Trump reasserts hardline US policy on Cuba, restricts business, travel – Cuba

Jamaica developing interactive gaming regulations – Jamaica

C&W to invest US$220mn in Panama – Panama

Brazil leads LatAm spectrum allocation – Regional

Uber given reprieve in Colombia, Costa Rica – Colombia, Costa Rica



Trump reasserts hardline US policy on Cuba, restricts business, travel – Cuba

US President Donald Trump unveiled a major reversal on US-Cuba policy Friday, putting a fresh chill on recently thawing economic ties with revised policies, including a ban on US firms conducting business with the Cuban military and the reinstatement of the individual travel ban.

Dispelling the softening of ties, Trump reasserted a hardline adversarial stance against Raúl Castro’s government, demanding the release of political prisoners, legalization of political parties, adoption of rights of assembly and expression, as well as international observed democratic elections before lifting the embargo first enacted in March 1958.

The president noted the US embassy in Cuba would remain open and ready to work with Cuba if it is willing to comply.

Perhaps the most significant plank in the revised position is that of the ban on business with Cuban military, including the military-owned business conglomerate GAESA, which is estimated to control around 60% of the Cuban economy through monopolies.

“The new policy channels economic activities away from the Cuban military monopoly, Grupo de Administración Empresarial (GAESA), including most travel-related transactions, while allowing American individuals and entities to develop economic ties to the private, small business sector in Cuba,” noted a statement from the US government.

“The basic policy driver was his concern that the previous policy was enriching the Cuban military and the intelligence services that contribute so much to oppression on the island. And that’s the opposite of what he wanted to achieve, which is to have the benefits of any economic commerce with the United States go to the Cuban people,” said a senior White House administration official in a press briefing.

The tone of Trump’s announcement, made before a cheering audience in Miami rife with Cuban exiles and refugees, may be of greater political import than the substance of the revised policies, which left intact aspects of the travel and business provisions expanded under President Barack Obama.

The nationally televised event – reminiscent of a raucous campaign rally – reflected an obvious appeal to anti-Castro, pro-embargo Republicans in south Florida, which will be key to any hope for the embattled president’s reelection.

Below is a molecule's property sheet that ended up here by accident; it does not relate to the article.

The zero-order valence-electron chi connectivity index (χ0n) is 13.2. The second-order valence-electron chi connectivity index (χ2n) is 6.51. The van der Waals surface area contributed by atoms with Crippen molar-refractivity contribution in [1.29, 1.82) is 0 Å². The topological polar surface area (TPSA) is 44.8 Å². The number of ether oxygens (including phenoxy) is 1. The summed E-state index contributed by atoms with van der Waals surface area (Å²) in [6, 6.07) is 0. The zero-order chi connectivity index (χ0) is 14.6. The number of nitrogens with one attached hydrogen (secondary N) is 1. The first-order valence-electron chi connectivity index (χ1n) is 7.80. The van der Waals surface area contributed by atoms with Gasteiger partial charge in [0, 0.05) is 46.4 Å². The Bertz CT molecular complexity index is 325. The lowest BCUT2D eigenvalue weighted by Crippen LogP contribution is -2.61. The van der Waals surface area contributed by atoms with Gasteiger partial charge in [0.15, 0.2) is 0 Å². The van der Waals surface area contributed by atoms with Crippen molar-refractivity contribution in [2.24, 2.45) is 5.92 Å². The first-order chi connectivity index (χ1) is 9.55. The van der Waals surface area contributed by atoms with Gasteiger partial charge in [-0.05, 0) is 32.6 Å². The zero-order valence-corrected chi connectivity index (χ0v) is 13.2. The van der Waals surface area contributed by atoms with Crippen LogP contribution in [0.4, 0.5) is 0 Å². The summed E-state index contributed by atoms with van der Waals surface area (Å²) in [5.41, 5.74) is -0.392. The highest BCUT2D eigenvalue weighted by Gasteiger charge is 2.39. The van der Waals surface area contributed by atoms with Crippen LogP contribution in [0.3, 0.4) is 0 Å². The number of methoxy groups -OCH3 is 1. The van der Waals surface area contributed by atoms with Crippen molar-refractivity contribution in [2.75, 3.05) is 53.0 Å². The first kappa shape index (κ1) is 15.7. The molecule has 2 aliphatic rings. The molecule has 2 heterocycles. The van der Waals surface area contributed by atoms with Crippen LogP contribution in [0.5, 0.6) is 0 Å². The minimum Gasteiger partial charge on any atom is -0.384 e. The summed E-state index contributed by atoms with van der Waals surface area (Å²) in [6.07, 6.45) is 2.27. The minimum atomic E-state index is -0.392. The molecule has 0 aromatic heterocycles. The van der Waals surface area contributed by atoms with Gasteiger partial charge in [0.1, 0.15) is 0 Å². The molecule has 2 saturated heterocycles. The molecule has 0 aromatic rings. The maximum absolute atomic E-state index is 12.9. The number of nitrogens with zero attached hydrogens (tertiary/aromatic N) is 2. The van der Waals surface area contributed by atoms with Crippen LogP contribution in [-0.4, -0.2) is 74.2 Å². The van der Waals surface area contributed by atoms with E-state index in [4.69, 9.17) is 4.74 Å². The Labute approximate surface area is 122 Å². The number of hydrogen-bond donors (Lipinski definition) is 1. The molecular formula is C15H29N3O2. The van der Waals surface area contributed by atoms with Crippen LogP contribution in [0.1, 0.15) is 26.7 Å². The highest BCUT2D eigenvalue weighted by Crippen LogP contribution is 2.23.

Under the new restrictions, travel can still occur for a number of purposes, including for business and visiting family members, via formally organized group trips. Visitors returning to the US may, however, face enhanced screening to ensure they did not go to Cuba to support tourism.

The administration official also said the revised policy would not alter the so-called “wet-foot-dry-foot” policy regarding Cuban refugees arriving to US shores, but Trump did say in his speech the US would “keep in place the safeguards that protect Cubans risking their lives for unlawful travel to the United States … we are going to be safeguarding those people.”

The policy memorandum directs the Treasury and Commerce Departments to begin the process of issuing new regulations within 30 days.

Jamaica developing interactive gaming regulations – Jamaica

The Jamaican government is developing regulations to govern interactive and online gambling.

“Due to the expanded use of technology and the need to facilitate the growth of the industry, we, as a government, have decided to fast-track legislation for interactive/online gambling,” finance minister Audley Shaw was quoted as saying at the Caribbean Gaming Show and Summit earlier this month.

“Already, we have seen a growth in the mobile betting market, with a few local punters and Caymanas Track Limited offering text betting.”

Shaw added that the Betting, Gaming and Lotteries Commission (BGLC) is in the process of drafting regulations for a licensing regime as well as provide regulatory supervision for operators of interactive gaming.

“Even as we keep pace with developments, we are also mindful of the vulnerability of the industry to be used by criminals for money laundering. This concern is what gave rise to the de-risking initiatives of large banks that has spurred smaller firms to improve their own supervisory protocols,” Shaw was quoted as saying by Jamaica Information Service.